Sometimes the smallest things strike the oddest chord. I was driving on a Saturday evening and turned on the radio. Out popped the voice of Thomas S. Monson, speaking at the General Young Women's Meeting. He said, as nearly as I can recall, "That is what we call repentance." If you read that quote aloud you may have no other choice but to mutter it sarcastically—maybe making little “air quotes.” It would be difficult for me to utter it any other way. Repentance is a principle that is so utterly trivial to comprehend at a basic level that I start with the assumption that everyone I speak to understands it. I would think that making such a basic statement would insult the intelligence of my audience. And yet from President Monson it was not insulting. He was totally serious and sincere.
It was at that moment that I realized that it takes something very special to be a General Authority in the church. It takes something that I certainly don't have. It requires that rare ability to explain the basic principles of the gospel a million times, week after week, to huge and impersonal audiences and feel totally sincere.
As a missionary it was different. You were in a very personal setting and every wink of discovery on the part of the hearer was exhilarating and invigorating, motivating you to continue in your instruction. But to stand in front of an audience, largely without personal feedback, and say the same lessons and stories week after week to different audiences must become tiresome. And yet this is precisely the public calling of a General Authority. In most of their public speaking, they are constrained to address the beginner. Sure, there are smaller settings where they may take more liberties, but when their reach is the greatest, their messages are usually the simplest.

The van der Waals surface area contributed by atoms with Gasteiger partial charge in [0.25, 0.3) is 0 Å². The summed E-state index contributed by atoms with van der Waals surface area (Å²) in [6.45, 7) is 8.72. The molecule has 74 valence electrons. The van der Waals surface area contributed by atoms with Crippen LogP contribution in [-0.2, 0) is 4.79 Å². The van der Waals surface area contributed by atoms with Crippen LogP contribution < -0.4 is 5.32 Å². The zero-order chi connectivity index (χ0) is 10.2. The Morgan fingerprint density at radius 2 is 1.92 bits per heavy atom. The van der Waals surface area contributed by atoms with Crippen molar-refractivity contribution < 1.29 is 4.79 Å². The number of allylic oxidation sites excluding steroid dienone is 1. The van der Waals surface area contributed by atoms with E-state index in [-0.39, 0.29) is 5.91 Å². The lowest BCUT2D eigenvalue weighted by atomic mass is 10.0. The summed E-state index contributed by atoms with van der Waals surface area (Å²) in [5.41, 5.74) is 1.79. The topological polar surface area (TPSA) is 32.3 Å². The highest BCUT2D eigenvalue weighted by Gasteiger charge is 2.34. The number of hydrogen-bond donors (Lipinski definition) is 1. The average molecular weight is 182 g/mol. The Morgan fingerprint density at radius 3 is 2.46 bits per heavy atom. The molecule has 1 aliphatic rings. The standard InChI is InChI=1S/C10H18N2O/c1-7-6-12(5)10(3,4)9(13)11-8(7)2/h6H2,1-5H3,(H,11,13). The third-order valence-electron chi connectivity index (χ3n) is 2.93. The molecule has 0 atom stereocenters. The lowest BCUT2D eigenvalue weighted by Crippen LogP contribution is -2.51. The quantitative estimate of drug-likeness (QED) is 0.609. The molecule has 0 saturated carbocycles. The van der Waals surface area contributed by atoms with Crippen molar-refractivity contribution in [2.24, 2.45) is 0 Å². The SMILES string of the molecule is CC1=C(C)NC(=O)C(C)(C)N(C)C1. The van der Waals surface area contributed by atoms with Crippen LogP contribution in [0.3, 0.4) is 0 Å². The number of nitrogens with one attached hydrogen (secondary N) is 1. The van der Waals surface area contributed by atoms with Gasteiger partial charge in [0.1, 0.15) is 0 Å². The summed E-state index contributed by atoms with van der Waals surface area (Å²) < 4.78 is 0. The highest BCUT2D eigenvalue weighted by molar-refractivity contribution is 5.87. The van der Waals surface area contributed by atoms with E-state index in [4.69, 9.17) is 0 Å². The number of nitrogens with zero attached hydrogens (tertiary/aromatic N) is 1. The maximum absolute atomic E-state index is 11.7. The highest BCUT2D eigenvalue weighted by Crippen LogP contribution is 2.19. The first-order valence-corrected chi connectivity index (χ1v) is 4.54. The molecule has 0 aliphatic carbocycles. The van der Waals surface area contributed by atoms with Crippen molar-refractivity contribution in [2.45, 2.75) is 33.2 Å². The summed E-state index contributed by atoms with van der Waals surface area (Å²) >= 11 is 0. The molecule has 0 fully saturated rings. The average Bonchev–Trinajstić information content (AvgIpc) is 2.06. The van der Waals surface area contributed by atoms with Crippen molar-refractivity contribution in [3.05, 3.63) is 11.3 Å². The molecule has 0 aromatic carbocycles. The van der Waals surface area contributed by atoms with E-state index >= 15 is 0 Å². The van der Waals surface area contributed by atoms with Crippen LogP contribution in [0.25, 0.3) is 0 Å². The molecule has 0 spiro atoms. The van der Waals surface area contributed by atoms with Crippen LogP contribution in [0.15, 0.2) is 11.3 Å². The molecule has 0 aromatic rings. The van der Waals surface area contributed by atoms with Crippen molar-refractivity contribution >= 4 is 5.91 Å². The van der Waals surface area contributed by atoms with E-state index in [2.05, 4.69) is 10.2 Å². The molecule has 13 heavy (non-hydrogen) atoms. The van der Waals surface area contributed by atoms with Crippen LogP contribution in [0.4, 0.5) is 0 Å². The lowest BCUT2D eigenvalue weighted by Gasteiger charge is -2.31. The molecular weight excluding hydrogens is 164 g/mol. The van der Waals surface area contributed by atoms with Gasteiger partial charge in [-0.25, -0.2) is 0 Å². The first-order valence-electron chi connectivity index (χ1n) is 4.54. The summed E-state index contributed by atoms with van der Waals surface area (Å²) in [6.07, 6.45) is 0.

All of this realization struck me, as it so often does, in quite a sudden flash. So many thoughts in such a brief instant. Almost immediately after making this realization about President Monson and the very special gift that he has, my mind moved to Truman Madsen. This man, through his lecture series on Joseph Smith, has surely touched the hearts of many more missionaries and members than perhaps he ever could have done in a dozen General Conference talks. My wife and I are currently reading the book form of another lecture series he did on the lives of the Presidents of the Church. It has been a faith building experience for us.
Truman Madsen is one who, no doubt, possesses a witness sure of the gospel and of the Lord Jesus Christ that could easily qualify him to fill the witnessing role of an apostle. And yet he remains, as far as I know, a patriarch in his home stake in Provo. Why such relative obscurity for one so blessed with so many wonderful and powerful insights into the gospel and one who has such a rare gift in sharing gospel stories? But of course the answer is simple. He is not obscure. Most likely you recognize his name. If you don't, you will likely now recognize it the next time you see his name in print. Truman is a man who has been unbound from the shackles of apostleship. Is it really a bondage? In some sense it must be. Truman has been granted the gift of time--time to think and to write and to speak. And not only to speak, but to speak to the faithful and devout. To speak to people beyond the level of the novice. To touch hearts without being constrained to address every comment to the recent convert. I am grateful for the apostles. And I am also grateful for the men and women who are not apostles.